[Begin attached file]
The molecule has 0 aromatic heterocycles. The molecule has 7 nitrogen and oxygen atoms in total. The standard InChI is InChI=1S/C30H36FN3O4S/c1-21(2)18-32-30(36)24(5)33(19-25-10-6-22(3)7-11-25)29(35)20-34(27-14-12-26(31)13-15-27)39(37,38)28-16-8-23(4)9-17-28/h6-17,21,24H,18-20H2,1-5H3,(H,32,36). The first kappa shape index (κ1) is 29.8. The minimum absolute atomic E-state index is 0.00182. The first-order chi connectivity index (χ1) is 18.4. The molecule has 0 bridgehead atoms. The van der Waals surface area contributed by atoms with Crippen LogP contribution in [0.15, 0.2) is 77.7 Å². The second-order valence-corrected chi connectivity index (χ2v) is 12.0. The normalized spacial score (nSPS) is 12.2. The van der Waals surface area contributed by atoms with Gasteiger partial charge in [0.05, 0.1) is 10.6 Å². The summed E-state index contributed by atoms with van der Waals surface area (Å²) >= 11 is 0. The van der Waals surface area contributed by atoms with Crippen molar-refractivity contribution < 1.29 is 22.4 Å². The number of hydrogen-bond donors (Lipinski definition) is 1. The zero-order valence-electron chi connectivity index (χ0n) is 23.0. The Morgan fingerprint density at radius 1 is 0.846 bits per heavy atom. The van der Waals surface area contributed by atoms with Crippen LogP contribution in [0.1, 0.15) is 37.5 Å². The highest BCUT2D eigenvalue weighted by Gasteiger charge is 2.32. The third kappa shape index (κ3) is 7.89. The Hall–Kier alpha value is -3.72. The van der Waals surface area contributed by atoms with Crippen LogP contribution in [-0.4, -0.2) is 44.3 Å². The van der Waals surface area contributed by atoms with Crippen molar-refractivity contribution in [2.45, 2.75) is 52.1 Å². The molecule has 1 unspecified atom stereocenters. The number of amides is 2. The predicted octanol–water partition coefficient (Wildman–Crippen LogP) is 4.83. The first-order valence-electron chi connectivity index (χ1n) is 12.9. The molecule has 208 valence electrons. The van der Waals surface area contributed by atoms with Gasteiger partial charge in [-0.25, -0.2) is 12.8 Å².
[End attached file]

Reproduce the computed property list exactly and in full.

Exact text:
The molecule has 0 aromatic heterocycles. The molecule has 7 nitrogen and oxygen atoms in total. The standard InChI is InChI=1S/C30H36FN3O4S/c1-21(2)18-32-30(36)24(5)33(19-25-10-6-22(3)7-11-25)29(35)20-34(27-14-12-26(31)13-15-27)39(37,38)28-16-8-23(4)9-17-28/h6-17,21,24H,18-20H2,1-5H3,(H,32,36). The first kappa shape index (κ1) is 29.8. The minimum absolute atomic E-state index is 0.00182. The first-order chi connectivity index (χ1) is 18.4. The molecule has 0 bridgehead atoms. The van der Waals surface area contributed by atoms with Crippen LogP contribution in [0.15, 0.2) is 77.7 Å². The second-order valence-corrected chi connectivity index (χ2v) is 12.0. The normalized spacial score (nSPS) is 12.2. The van der Waals surface area contributed by atoms with Gasteiger partial charge in [0.05, 0.1) is 10.6 Å². The summed E-state index contributed by atoms with van der Waals surface area (Å²) >= 11 is 0. The van der Waals surface area contributed by atoms with Crippen molar-refractivity contribution < 1.29 is 22.4 Å². The number of hydrogen-bond donors (Lipinski definition) is 1. The zero-order valence-electron chi connectivity index (χ0n) is 23.0. The Morgan fingerprint density at radius 1 is 0.846 bits per heavy atom. The van der Waals surface area contributed by atoms with Crippen LogP contribution in [0.1, 0.15) is 37.5 Å². The highest BCUT2D eigenvalue weighted by Gasteiger charge is 2.32. The third kappa shape index (κ3) is 7.89. The Hall–Kier alpha value is -3.72. The van der Waals surface area contributed by atoms with Crippen LogP contribution in [-0.4, -0.2) is 44.3 Å². The van der Waals surface area contributed by atoms with Crippen molar-refractivity contribution in [2.45, 2.75) is 52.1 Å². The molecule has 1 unspecified atom stereocenters. The number of amides is 2. The predicted octanol–water partition coefficient (Wildman–Crippen LogP) is 4.83. The first-order valence-electron chi connectivity index (χ1n) is 12.9. The molecule has 208 valence electrons. The van der Waals surface area contributed by atoms with Gasteiger partial charge in [-0.25, -0.2) is 12.8 Å².